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Self Criticism and Self-Enhancement: Theory, Research and Clinical Implications

by Edward C Chang American Psychological Association
Pub Date:
Hbk 296 pages
AU$115.00 NZ$118.26
Product Status: In Stock Now
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Audience: Academic Libraries; Social psychologists (researchers and practitioners); Students (graduate and senior undergraduate).
Comparable Titles: Optimism and Pessimism, (2001), 978-155798-6917. Is a co-editor of Virtue, Vice, and Personality, (2003), Social Problem Solving, (2004), Judgments Over Time, 2006. Other publishers: Self Knowledge and the Self, Routledge, 2000, 978-0415926904, $22.95.
Author Affiliations: University of Michigan

? An anthology of essays examining the many facets of self-criticism and self-enhancement.
? Challenges idea that self-criticism is inherently bad and self-enhancement is inherently good for people.
? Self-criticism and self-enhancement have intense influence on both psychological and physical well-being.

In recent years we have witnessed a proliferation of writing on “positive psychology” that focuses on variables such as optimism, personal control, self-esteem, and personal striving. At the same time, much of recent pop psychology has emphasized the importance of overcoming different forms of self-criticism, including poor self-esteem and perfectionism. These positive or negative variables clearly influence the quality of our lives. But is self-criticism always a bad thing, and is self-enhancement really so unequivocally good? What are the costs and benefits associated with each?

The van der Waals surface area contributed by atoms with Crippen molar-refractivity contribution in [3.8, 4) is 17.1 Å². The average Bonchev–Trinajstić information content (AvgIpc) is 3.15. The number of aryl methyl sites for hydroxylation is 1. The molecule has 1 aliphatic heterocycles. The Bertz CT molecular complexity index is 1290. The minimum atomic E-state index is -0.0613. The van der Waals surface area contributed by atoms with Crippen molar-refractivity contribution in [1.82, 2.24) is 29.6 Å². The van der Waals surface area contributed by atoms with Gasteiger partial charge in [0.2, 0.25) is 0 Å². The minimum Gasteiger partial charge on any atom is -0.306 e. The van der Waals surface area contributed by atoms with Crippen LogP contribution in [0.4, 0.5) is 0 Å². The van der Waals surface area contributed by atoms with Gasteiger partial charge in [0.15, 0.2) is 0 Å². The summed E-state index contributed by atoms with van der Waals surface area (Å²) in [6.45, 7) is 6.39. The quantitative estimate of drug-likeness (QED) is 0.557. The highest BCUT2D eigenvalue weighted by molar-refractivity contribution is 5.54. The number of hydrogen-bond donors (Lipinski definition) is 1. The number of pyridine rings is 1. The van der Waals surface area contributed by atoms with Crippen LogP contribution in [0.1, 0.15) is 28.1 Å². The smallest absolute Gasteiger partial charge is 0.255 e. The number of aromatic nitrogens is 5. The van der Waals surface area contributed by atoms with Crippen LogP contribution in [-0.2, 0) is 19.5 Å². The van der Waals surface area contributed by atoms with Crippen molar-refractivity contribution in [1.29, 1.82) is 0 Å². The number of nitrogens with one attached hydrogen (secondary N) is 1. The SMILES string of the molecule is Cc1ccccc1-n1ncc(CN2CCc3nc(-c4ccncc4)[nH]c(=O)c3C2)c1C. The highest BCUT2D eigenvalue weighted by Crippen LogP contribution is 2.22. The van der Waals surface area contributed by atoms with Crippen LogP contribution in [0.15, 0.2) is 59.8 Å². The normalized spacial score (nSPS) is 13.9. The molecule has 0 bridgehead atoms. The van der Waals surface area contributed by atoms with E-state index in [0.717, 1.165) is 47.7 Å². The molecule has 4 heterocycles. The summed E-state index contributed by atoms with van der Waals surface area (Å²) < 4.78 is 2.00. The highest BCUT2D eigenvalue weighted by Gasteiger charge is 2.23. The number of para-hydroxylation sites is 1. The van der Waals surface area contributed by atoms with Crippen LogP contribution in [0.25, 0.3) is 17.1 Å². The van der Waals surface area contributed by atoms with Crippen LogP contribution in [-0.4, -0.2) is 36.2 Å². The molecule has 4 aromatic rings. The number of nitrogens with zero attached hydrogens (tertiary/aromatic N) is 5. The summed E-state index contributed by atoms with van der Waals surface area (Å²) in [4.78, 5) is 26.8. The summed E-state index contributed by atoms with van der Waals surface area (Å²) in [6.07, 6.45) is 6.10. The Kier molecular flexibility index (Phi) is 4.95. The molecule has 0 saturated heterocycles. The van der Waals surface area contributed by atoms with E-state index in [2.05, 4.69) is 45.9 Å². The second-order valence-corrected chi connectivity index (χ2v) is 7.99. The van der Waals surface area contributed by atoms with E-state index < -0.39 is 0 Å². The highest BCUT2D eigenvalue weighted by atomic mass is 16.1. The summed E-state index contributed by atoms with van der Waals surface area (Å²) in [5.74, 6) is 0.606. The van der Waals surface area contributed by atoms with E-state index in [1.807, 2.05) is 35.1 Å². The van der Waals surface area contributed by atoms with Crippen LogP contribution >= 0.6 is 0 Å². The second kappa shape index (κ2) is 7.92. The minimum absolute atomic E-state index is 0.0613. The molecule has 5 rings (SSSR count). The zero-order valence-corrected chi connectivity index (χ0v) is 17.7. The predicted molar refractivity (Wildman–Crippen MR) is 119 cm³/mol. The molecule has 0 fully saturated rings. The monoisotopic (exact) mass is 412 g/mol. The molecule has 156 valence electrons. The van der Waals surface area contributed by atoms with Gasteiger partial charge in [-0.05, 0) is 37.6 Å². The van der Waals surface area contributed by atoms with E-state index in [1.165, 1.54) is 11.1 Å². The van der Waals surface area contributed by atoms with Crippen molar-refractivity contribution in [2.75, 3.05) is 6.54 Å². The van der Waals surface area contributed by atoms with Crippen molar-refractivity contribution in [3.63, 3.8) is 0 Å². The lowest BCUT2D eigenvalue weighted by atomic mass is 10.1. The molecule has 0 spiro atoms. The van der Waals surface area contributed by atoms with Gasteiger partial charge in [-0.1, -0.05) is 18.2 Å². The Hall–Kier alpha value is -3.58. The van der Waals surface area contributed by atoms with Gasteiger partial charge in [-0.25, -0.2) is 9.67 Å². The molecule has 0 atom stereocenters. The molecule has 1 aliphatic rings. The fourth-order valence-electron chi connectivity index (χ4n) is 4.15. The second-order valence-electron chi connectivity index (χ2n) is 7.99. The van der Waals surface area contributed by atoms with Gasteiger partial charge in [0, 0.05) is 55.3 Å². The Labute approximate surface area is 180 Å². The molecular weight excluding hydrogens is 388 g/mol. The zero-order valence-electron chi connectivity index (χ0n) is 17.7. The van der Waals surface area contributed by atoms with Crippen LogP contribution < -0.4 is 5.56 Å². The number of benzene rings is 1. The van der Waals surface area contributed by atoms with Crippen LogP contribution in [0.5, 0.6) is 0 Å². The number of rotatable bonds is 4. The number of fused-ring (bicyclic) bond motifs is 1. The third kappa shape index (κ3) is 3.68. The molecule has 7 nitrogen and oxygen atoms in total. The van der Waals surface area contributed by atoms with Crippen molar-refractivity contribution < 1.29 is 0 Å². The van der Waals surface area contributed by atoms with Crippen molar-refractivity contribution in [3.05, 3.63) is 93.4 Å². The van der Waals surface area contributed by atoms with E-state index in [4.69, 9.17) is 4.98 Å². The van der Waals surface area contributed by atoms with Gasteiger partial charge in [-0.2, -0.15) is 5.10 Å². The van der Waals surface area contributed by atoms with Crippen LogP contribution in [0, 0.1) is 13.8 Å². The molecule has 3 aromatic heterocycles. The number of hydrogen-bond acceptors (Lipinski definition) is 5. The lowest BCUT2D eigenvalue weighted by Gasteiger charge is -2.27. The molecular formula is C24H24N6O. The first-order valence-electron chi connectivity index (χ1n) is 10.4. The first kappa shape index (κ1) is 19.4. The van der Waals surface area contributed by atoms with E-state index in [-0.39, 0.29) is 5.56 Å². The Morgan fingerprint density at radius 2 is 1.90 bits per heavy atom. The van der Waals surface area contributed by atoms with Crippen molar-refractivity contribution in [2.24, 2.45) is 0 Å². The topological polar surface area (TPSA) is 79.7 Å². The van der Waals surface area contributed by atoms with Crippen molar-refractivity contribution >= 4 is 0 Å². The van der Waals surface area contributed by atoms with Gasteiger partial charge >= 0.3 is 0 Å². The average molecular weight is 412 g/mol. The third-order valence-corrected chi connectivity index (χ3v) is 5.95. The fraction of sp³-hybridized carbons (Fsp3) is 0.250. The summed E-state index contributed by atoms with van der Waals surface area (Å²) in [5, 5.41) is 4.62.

In Self-Criticism and Self-Enhancement: Theory, Research, and Clinical Implications, editor Edward C. Chang has enlisted over 25 distinguished psychologists and scholars who present the pros and cons of regarding self-criticism or self-enhancement as either “good” or “bad.” Collectively, they illustrate the benefits of evaluating these concepts more complexly to demonstrate how negative and positive psychological variables may function as a virtue in one situation and as a vice in another situation. Drawing on the works of both philosophers and researchers, the contributors search for a deeper and broader understanding of these fundamental psychological concepts, and they evaluate their effect on individuals and the larger society.

Contrary to conventional social and personality theories, self-criticism can be both positive and negative (rather than just negative). Conversely, self-enhancement is both positive and negative (rather than just positive).
Self-criticism and self-enhancement are strongly involved in both psychological and physical well-being.
Interventions for promoting “good” self-criticism and self-enhancement are presented.
Volume includes extensive therapy transcripts and case studies.